Maybe if we had a million troops to send to Iraq, and a time machine to send them to 2003, maybe then we could stop this slaughter of innocents. But not now, not with an army trained for a different mission and equipped barely even for that. Not when the mission depends on stretching the Army, Marines and even the Reserves to the breaking point, and holding them at the breaking point indefinitely. Not with 15 month tours of duty under mind-wrecking conditions. Not when our injured veterans come home to mildewing hospital beds and are left to rummage in the Goodwill bin for a pair of underpants. Not after letting Saddam Hussein be lynched by a mob of Sadrist hooligans after a wartime show trial, when he should have been executed after an internationally recognized tribunal. Not after Abu Garib. Not after sending 700,000 Iraqis to early deaths. Yes, sometimes counterinsurgency operations can work. But not in Iraq in 2007. It has already gone too far.

As for your final note, had you taken your own recent advice and Googled the quote, you would have found that it was very much in context. Taft was a staunch isolationist, and the remarks of his that I quoted relate specifically to the war, not the New Deal. No, when he made those remarks twelve days after Pearl Harbor, not even Taft, the ardent isolationist, could call the war "won" or "lost." But he and his party did indeed blame Roosevelt and Lend Lease for provoking the attack on Pearl Harbor (a conjecture not without some merit). Taft openly attempted to obstruct the drive to mobilize America for the war against the Axis powers -- as was his right and his duty as per his principles and his office.

You can find the episode in any decent history book or biography of the major personalities involved (particularly Roosevelt and Eisenhower). Most recently, it appeared in an article in Salon about Tom Daschle.

As for Veteran's day, regrettably, my gallery of Veteran's Day photographs is offline at the moment. I will remedy this as soon as possible.

Buying the War

Posted by Russell on April 28, 2007 at 8:25 a.m.
I watched Bill Moyers's "Buying the War" a few days ago, and I finally think I have something to say about it. A lot of people will probably be inclined to skip this report rather than face frustration of seeing, one more time, just how badly we screwed up. It is indeed saddening and frustrating to contemplate the sequence of events that led up to the invasion of Iraq.

However, for some reason, I didn't feel that way at all after watching this report. It's odd, in a way. The report is utterly damning -- damning of the media, of the administration, of Congress, and implicitly damning of the public for allowing itself to be bamboozled. Yet, somehow, I came away feeling relieved.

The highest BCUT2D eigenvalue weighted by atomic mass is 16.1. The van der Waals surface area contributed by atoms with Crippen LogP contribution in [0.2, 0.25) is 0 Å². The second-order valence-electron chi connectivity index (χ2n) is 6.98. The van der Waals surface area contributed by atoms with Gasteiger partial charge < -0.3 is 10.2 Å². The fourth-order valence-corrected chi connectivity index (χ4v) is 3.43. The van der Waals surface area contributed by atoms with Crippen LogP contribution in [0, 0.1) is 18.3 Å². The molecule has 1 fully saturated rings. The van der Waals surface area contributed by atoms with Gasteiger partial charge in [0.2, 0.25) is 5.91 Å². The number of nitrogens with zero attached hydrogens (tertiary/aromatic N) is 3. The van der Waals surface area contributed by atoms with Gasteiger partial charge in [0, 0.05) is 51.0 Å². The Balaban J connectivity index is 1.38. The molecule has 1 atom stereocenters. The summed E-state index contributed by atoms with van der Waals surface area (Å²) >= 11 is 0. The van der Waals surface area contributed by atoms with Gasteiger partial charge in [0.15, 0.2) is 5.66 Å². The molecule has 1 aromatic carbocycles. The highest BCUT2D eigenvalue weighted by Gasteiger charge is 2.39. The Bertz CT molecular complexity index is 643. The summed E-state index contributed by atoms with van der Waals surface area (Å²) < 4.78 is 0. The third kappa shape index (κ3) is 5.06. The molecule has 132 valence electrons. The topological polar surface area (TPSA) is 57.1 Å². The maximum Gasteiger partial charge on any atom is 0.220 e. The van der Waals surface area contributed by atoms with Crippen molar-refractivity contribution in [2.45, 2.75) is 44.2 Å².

This is the first time I've seen the whole sequence of events, chapter by chapter, explored in specific detail. After something terrible has happened, it is always worthwhile to go back and give it a really hard look. It's not just to learn from the mistakes; it's also to try to draw a line around the episode. This mental encapsulation is an important coping mechanism. It is what keeps the taint of disaster from seeping into everything. It is what allows us to distinguish between the disaster and unimpacted or unrelated events. It places finite bounds on the scope of the disaster, huge though it may be. This is why the 9/11 Commission Report is important.

Most people who would criticize the Administration, Congress or the Media would construct their indictments on the strength of hindsight. They said one thing, one would argue, but we now know that it was wrong. This is the natural way to proceed. If you want to construct a strong argument, it is best to use the strongest evidence. The strongest evidence is always available after the fact. Ergo, an argument from hindsight is usually the strongest.

For example: The President said Iraq had weapons of mass destruction. We've now searched every inch of Iraq, and there weren't weapons of mass destruction. Therefor, the President was wrong. Yet the President had seen convincing evidence that there were no weapons of mass destruction when he made those statements. We must thus conclude that the President was either lying or demonstrated extremely poor judgment.

Bill Moyers avoids that line of reasoning completely. Instead, he focuses on the people who got things right without the benefit of hindsight, and builds his incitements on the contrasts between their actions and the actions of those who got it wrong. For example, Walcott, Landay and Strobel from Knight Ridder did just what reporters are supposed to do. They thought the Administration's case was a little fishy. So they investigated, and piece by piece, they found that the Administration's case was total malarkey. They reported the details to the public.

Before the tanks crossed the border, every major point in the Administration's case for the war had been publicly disproved, discredited, or refuted. Yet somehow, the public was not aware. How did that happen? This is the question addressed in "Buying the War."

The prevailing news narrative was that Saddam Hussein was a dangerous, evil man, that he had weapons of mass destruction, and that he wasn't going to back down. The investigations that ultimately discredited the prevailing narrative did not appear all at once, or organized into an easily digested rhetorical package. The media outlets regarded these stories as distracting clutter, and kept them off the front pages.